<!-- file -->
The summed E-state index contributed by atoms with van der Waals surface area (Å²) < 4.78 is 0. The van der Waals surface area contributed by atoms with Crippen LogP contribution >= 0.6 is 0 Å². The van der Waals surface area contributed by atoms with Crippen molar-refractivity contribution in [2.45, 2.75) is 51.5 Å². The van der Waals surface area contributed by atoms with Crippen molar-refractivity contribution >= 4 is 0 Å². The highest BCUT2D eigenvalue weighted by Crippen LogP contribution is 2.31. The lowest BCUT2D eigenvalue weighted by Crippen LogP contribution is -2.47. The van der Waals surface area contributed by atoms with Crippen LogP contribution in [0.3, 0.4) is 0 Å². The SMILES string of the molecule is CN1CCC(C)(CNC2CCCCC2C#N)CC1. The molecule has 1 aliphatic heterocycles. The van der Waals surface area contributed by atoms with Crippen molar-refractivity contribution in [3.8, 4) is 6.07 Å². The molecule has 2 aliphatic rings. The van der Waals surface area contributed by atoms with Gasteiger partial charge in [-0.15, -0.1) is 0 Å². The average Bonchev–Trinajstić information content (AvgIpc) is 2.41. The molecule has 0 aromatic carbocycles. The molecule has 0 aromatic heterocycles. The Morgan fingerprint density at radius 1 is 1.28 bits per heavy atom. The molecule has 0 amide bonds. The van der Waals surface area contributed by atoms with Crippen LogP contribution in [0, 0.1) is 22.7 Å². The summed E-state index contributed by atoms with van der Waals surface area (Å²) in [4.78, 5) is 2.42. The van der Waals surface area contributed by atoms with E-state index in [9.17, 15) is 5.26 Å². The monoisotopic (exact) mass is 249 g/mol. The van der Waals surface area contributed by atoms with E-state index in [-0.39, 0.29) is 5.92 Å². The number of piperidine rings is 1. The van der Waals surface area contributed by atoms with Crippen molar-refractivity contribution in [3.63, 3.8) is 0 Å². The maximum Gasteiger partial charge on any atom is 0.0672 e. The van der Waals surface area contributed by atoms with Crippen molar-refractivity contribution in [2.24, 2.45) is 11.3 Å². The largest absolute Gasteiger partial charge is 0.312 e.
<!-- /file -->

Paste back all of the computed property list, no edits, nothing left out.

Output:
The summed E-state index contributed by atoms with van der Waals surface area (Å²) < 4.78 is 0. The van der Waals surface area contributed by atoms with Crippen LogP contribution >= 0.6 is 0 Å². The van der Waals surface area contributed by atoms with Crippen molar-refractivity contribution in [2.45, 2.75) is 51.5 Å². The van der Waals surface area contributed by atoms with Crippen molar-refractivity contribution >= 4 is 0 Å². The highest BCUT2D eigenvalue weighted by Crippen LogP contribution is 2.31. The lowest BCUT2D eigenvalue weighted by Crippen LogP contribution is -2.47. The van der Waals surface area contributed by atoms with Crippen LogP contribution in [0.3, 0.4) is 0 Å². The SMILES string of the molecule is CN1CCC(C)(CNC2CCCCC2C#N)CC1. The molecule has 1 aliphatic heterocycles. The van der Waals surface area contributed by atoms with Crippen molar-refractivity contribution in [3.8, 4) is 6.07 Å². The molecule has 2 aliphatic rings. The van der Waals surface area contributed by atoms with Gasteiger partial charge in [-0.15, -0.1) is 0 Å². The average Bonchev–Trinajstić information content (AvgIpc) is 2.41. The molecule has 0 aromatic carbocycles. The molecule has 0 aromatic heterocycles. The Morgan fingerprint density at radius 1 is 1.28 bits per heavy atom. The molecule has 0 amide bonds. The van der Waals surface area contributed by atoms with Crippen LogP contribution in [0, 0.1) is 22.7 Å². The summed E-state index contributed by atoms with van der Waals surface area (Å²) in [4.78, 5) is 2.42. The van der Waals surface area contributed by atoms with E-state index in [9.17, 15) is 5.26 Å². The monoisotopic (exact) mass is 249 g/mol. The van der Waals surface area contributed by atoms with E-state index in [-0.39, 0.29) is 5.92 Å². The number of piperidine rings is 1. The van der Waals surface area contributed by atoms with Crippen molar-refractivity contribution in [3.63, 3.8) is 0 Å². The maximum Gasteiger partial charge on any atom is 0.0672 e. The van der Waals surface area contributed by atoms with Crippen molar-refractivity contribution in [2.24, 2.45) is 11.3 Å². The largest absolute Gasteiger partial charge is 0.312 e.